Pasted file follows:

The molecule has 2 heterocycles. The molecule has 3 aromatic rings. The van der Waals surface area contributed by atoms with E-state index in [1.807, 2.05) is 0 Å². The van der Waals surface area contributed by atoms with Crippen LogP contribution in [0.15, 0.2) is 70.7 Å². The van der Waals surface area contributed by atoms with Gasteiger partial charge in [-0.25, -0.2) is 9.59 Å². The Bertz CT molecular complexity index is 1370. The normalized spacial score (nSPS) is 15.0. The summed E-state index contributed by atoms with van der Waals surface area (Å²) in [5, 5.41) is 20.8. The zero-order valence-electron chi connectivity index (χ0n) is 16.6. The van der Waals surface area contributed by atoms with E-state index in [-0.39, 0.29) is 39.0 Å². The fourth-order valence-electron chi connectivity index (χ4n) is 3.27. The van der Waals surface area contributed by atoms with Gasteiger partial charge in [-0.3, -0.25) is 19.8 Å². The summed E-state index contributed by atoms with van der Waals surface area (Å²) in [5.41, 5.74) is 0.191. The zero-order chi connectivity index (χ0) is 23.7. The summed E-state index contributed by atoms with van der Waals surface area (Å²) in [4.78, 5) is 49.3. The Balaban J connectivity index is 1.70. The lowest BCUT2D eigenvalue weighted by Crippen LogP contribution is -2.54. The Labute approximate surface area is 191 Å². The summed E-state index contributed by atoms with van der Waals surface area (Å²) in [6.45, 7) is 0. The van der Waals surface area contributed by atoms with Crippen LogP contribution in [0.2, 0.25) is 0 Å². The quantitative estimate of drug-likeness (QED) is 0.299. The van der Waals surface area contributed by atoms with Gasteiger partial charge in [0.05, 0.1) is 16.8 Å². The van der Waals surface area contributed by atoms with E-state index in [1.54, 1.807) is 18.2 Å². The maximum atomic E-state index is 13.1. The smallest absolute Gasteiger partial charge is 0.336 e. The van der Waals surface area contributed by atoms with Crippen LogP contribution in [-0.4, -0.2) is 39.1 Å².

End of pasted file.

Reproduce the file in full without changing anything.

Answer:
The molecule has 2 heterocycles. The molecule has 3 aromatic rings. The van der Waals surface area contributed by atoms with E-state index in [1.807, 2.05) is 0 Å². The van der Waals surface area contributed by atoms with Crippen LogP contribution in [0.15, 0.2) is 70.7 Å². The van der Waals surface area contributed by atoms with Gasteiger partial charge in [-0.25, -0.2) is 9.59 Å². The Bertz CT molecular complexity index is 1370. The normalized spacial score (nSPS) is 15.0. The summed E-state index contributed by atoms with van der Waals surface area (Å²) in [5, 5.41) is 20.8. The zero-order valence-electron chi connectivity index (χ0n) is 16.6. The van der Waals surface area contributed by atoms with E-state index in [-0.39, 0.29) is 39.0 Å². The fourth-order valence-electron chi connectivity index (χ4n) is 3.27. The van der Waals surface area contributed by atoms with Gasteiger partial charge in [-0.3, -0.25) is 19.8 Å². The summed E-state index contributed by atoms with van der Waals surface area (Å²) in [5.41, 5.74) is 0.191. The zero-order chi connectivity index (χ0) is 23.7. The summed E-state index contributed by atoms with van der Waals surface area (Å²) in [4.78, 5) is 49.3. The Balaban J connectivity index is 1.70. The lowest BCUT2D eigenvalue weighted by Crippen LogP contribution is -2.54. The Labute approximate surface area is 191 Å². The summed E-state index contributed by atoms with van der Waals surface area (Å²) in [6.45, 7) is 0. The van der Waals surface area contributed by atoms with Crippen LogP contribution in [0.2, 0.25) is 0 Å². The quantitative estimate of drug-likeness (QED) is 0.299. The van der Waals surface area contributed by atoms with Gasteiger partial charge in [0.05, 0.1) is 16.8 Å². The van der Waals surface area contributed by atoms with E-state index in [1.54, 1.807) is 18.2 Å². The maximum atomic E-state index is 13.1. The smallest absolute Gasteiger partial charge is 0.336 e. The van der Waals surface area contributed by atoms with Crippen LogP contribution in [-0.4, -0.2) is 39.1 Å².